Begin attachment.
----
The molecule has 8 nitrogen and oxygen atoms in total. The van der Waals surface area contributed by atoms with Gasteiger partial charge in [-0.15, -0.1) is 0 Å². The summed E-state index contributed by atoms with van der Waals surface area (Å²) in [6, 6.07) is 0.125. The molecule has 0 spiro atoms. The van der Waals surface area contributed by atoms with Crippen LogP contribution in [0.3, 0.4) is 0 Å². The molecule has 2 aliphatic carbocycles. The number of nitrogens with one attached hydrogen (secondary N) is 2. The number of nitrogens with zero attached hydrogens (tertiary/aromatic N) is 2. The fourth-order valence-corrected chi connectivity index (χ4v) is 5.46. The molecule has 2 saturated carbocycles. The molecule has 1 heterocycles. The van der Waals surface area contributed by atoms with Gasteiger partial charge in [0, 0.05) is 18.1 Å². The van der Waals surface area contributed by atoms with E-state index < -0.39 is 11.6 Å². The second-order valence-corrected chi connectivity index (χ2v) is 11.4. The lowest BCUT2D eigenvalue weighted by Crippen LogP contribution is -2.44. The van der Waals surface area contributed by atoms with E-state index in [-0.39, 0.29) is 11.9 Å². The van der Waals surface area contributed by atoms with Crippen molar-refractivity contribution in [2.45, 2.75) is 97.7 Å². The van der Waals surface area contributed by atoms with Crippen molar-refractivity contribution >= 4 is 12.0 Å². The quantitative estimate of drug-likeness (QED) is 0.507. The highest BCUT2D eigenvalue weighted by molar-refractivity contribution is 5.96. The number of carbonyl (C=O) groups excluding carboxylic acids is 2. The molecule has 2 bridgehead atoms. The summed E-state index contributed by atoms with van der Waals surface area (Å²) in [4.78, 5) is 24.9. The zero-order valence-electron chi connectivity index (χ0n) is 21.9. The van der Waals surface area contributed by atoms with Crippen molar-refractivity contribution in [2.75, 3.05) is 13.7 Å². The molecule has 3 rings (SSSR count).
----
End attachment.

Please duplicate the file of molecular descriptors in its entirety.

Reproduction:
The molecule has 8 nitrogen and oxygen atoms in total. The van der Waals surface area contributed by atoms with Gasteiger partial charge in [-0.15, -0.1) is 0 Å². The summed E-state index contributed by atoms with van der Waals surface area (Å²) in [6, 6.07) is 0.125. The molecule has 0 spiro atoms. The van der Waals surface area contributed by atoms with Crippen LogP contribution in [0.3, 0.4) is 0 Å². The molecule has 2 aliphatic carbocycles. The number of nitrogens with one attached hydrogen (secondary N) is 2. The number of nitrogens with zero attached hydrogens (tertiary/aromatic N) is 2. The fourth-order valence-corrected chi connectivity index (χ4v) is 5.46. The molecule has 2 saturated carbocycles. The molecule has 1 heterocycles. The van der Waals surface area contributed by atoms with Gasteiger partial charge in [0, 0.05) is 18.1 Å². The van der Waals surface area contributed by atoms with E-state index < -0.39 is 11.6 Å². The second-order valence-corrected chi connectivity index (χ2v) is 11.4. The lowest BCUT2D eigenvalue weighted by Crippen LogP contribution is -2.44. The van der Waals surface area contributed by atoms with E-state index in [-0.39, 0.29) is 11.9 Å². The van der Waals surface area contributed by atoms with Crippen molar-refractivity contribution in [2.45, 2.75) is 97.7 Å². The van der Waals surface area contributed by atoms with Crippen molar-refractivity contribution >= 4 is 12.0 Å². The quantitative estimate of drug-likeness (QED) is 0.507. The highest BCUT2D eigenvalue weighted by molar-refractivity contribution is 5.96. The number of carbonyl (C=O) groups excluding carboxylic acids is 2. The molecule has 2 bridgehead atoms. The summed E-state index contributed by atoms with van der Waals surface area (Å²) in [4.78, 5) is 24.9. The zero-order valence-electron chi connectivity index (χ0n) is 21.9. The van der Waals surface area contributed by atoms with Crippen molar-refractivity contribution in [2.75, 3.05) is 13.7 Å². The molecule has 3 rings (SSSR count).